“This grant program has proven very popular and impactful in recent years, and we look forward to partnering with more communities nationwide to strengthen local food systems and increase access to healthy foods,” Terry Cosby, chief of USDA’s Natural Resources Conservation Service (NRCS), which leads USDA’s Office of Urban Agriculture and Innovative Production (OUAIP), said. “These projects will add to the important work communities are doing to build food security in underserved areas.”

cherry pie

FDA revokes frozen cherry pie’s standards of identity

No, this isn’t a joke. Yes, the Food and Drug Administration (FDA) just revoked the standards of identity (and quality) for frozen cherry pies. But revoke is a harsh word, making it sound as if they’re banning the delicious red dessert entirely, so let’s dig into what this really means.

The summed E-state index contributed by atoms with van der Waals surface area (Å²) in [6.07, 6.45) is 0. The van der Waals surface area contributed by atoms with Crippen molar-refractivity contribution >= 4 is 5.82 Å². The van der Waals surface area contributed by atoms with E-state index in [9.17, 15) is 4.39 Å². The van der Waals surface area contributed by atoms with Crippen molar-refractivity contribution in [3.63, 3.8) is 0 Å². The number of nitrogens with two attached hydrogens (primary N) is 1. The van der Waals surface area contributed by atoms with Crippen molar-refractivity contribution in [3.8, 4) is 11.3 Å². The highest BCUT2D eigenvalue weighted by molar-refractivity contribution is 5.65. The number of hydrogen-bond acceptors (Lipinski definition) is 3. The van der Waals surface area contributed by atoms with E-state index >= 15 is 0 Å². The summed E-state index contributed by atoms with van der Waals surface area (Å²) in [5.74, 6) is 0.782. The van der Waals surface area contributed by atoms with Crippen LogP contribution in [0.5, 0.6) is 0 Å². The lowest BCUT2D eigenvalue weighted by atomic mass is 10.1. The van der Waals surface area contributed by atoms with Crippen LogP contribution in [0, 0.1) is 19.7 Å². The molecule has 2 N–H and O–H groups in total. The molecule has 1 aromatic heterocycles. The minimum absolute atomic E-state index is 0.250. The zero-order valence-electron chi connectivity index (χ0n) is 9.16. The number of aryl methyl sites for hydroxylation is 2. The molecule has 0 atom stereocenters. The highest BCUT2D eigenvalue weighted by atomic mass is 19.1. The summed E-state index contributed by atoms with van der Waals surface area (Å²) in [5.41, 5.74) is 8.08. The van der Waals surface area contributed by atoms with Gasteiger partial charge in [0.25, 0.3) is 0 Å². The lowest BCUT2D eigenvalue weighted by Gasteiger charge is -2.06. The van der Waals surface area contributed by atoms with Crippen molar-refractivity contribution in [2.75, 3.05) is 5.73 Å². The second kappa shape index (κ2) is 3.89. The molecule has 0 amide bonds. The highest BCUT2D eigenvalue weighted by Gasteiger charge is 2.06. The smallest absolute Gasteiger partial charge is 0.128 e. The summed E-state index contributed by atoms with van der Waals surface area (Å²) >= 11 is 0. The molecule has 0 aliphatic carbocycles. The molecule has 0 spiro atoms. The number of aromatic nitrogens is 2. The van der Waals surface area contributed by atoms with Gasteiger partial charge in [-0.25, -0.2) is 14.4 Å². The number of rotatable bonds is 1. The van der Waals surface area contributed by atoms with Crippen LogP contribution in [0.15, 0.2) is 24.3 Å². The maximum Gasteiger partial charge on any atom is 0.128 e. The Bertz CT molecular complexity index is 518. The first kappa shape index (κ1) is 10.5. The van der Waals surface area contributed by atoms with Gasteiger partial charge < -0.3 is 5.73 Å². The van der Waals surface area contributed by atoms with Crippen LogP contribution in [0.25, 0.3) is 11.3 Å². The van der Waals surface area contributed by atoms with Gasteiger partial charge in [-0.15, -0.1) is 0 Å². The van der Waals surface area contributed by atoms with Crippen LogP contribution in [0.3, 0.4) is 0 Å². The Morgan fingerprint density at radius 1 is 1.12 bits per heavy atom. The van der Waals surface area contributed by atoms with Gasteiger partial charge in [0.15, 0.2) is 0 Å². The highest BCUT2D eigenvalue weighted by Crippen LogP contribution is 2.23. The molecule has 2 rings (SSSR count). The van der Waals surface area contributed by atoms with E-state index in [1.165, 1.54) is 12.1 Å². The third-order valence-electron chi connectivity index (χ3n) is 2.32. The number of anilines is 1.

Apparently, the American Bakers Association petitioned FDA for this action because no other types of frozen fruit pies, regular fruit pies or even regular cherry pie have any kind of standards for identity and quality, which dictate the content and production of food products such as bread, fruit jams and juices, and others. After reviewing the available data, FDA decided these standards were no longer necessary to protect consumers against Big Cherry Pie. So, if you make frozen cherry pies, go nuts. Without adding actual nuts, of course. They’re an allergen. In other words, continue doing your due diligence so FDA doesn’t need to revoke this revocation.

UPM, Fazer swap plastic lamination for paper food packaging